Spring training is almost over, and Ian Happ doesn’t have an extension agreement with the Cubs

“There’s no right way to do it,” Happ told the Sun-Times when asked what he learned from observing his former teammates in their walk years, “and that it’s very true that you can only control what you can control.”

SHARE Spring training is almost over, and Ian Happ doesn’t have an extension agreement with the Cubs
Cubs left fielder Ian happ hits a home run during a spring training game.

“There’s no right way to do it,” Cubs left fielder Ian Happ said when asked what he learned from observing his former teammates in their walk years, “and that it’s very true that you can only control what you can control.”

John Antonoff/For the Sun-Times

MESA, Ariz. — Cubs left fielder Ian Happ has seen this plot play out before.

Two years ago, Anthony Rizzo and his representatives engaged with the Cubs in extension talks through the spring training of his walk year, then reached the end of camp without an agreement.

The Cubs didn’t extend Javy Baez or Kris Bryant that year, either. They watched Willson Contreras walk after last season.

Happ is in his final year of club control, and history has begun to repeat itself.

“There’s no right way to do it,” Happ told the Sun-Times when asked what he learned from observing his former teammates in their walk years, “and that it’s very true that you can only control what you can control.”

Happ and the Cubs have declined to comment on the progress of their negotiations, which began during the offseason. But spring training is almost over, and it appears the parties are still far apart.

Starting extension talks before spring training was a conscious adjustment.

“Don’t hold me to this, but I don’t really love negotiating in spring training,” team president Jed Hoyer said during the general managers’ meetings in November. “The more I do it, the more I think it causes real tension. Guys want to start the season. I’ve watched many deals fall apart in spring training. I just don’t think it’s a great way to start the season.”

When spring training began, Hoyer said he didn’t see the beginning of camp as a hard deadline. This weekend, Happ said something similar about Opening Day.

“I don’t think there’s any benefit of putting deadlines out there,” he said, “so it’s a fluid conversation.”

The gap between the parties now, however, points to a difference in expectations of the upcoming free-agent market.

Shohei Ohtani obviously sits at the top of the class, but Happ is expected to be in the upper echelon of position players. Manny Machado’s and Rafael Devers’ extensions only helped Happ’s standing.

He is coming off a breakout year in which he claimed his first All-Star selection and Gold Glove. And he has emerged as a leader on the team.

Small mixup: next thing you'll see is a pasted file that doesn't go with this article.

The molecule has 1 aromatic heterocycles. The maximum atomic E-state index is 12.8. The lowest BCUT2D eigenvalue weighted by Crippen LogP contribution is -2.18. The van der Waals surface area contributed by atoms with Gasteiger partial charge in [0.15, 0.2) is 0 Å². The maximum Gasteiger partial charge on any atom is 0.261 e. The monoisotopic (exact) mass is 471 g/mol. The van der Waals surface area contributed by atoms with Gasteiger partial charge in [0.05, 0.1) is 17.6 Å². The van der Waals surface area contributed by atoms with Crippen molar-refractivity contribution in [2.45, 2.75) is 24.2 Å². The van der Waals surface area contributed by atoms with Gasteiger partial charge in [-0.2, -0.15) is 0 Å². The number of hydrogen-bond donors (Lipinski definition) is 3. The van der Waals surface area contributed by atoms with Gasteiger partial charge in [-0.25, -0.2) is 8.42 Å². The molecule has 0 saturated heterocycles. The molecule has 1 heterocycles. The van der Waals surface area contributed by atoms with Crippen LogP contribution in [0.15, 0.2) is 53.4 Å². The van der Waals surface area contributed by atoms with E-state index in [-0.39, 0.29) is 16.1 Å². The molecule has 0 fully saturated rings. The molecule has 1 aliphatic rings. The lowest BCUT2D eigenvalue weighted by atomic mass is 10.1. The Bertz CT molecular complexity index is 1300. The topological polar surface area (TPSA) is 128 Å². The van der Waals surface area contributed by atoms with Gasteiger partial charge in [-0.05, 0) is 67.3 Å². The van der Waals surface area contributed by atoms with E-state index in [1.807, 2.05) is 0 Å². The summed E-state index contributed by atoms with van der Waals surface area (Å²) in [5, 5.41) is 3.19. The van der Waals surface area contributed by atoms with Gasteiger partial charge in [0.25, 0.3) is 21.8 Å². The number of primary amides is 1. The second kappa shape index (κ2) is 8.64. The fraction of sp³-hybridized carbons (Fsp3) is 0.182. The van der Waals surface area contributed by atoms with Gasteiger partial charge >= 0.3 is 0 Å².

“He’s always had a great way about him that guys are drawn to,” manager David Ross said. “Just the consistency that he brings every day is valuable.”

Paired with track record, a player’s platform year does mean a lot in free agency. If Happ can replicate his production from last season, or come close to it, he’s headed for a big payday.

Left fielder Andrew Benintendi, who didn’t put up the wins above replacement (2.8, according to FanGraphs) that Happ did last year (3.5), signed with the White Sox for five years and $75 million this winter.

The year before, right fielder Nick Castellanos, who had a 3.5 fWAR in his platform season — albeit with better offensive numbers and a worse defensive record than Happ — signed with the Phillies for five years and a whopping $100 million. Philadelphia also signed left fielder Kyle Schwarber (2.8 fWAR in his platform year) to a four-year, $79 million deal last March.

Keep in mind, the market is changing. By mid-January, teams already had guaranteed players a record $3.8 billion this winter. And the offseason’s action naturally raised the bar across the league in contract-extension talks. Devers agreed to $331 million for 11 years with the Red Sox, and Machado signed an 11-year, $350 million extension with the Padres.

Now teams are trying to figure out how much of the trend was big-spending teams seizing on a star-powered free-agent class and how much is here to stay.

Happ, a member of the MLBPA executive subcommittee, is in tune with MLB spending trends. But he continues to speak highly of his time in Chicago. There’s a sense he would take what his camp would consider to be a hometown discount to stay with the Cubs.

The parties, however, are running out of time to close the gap.

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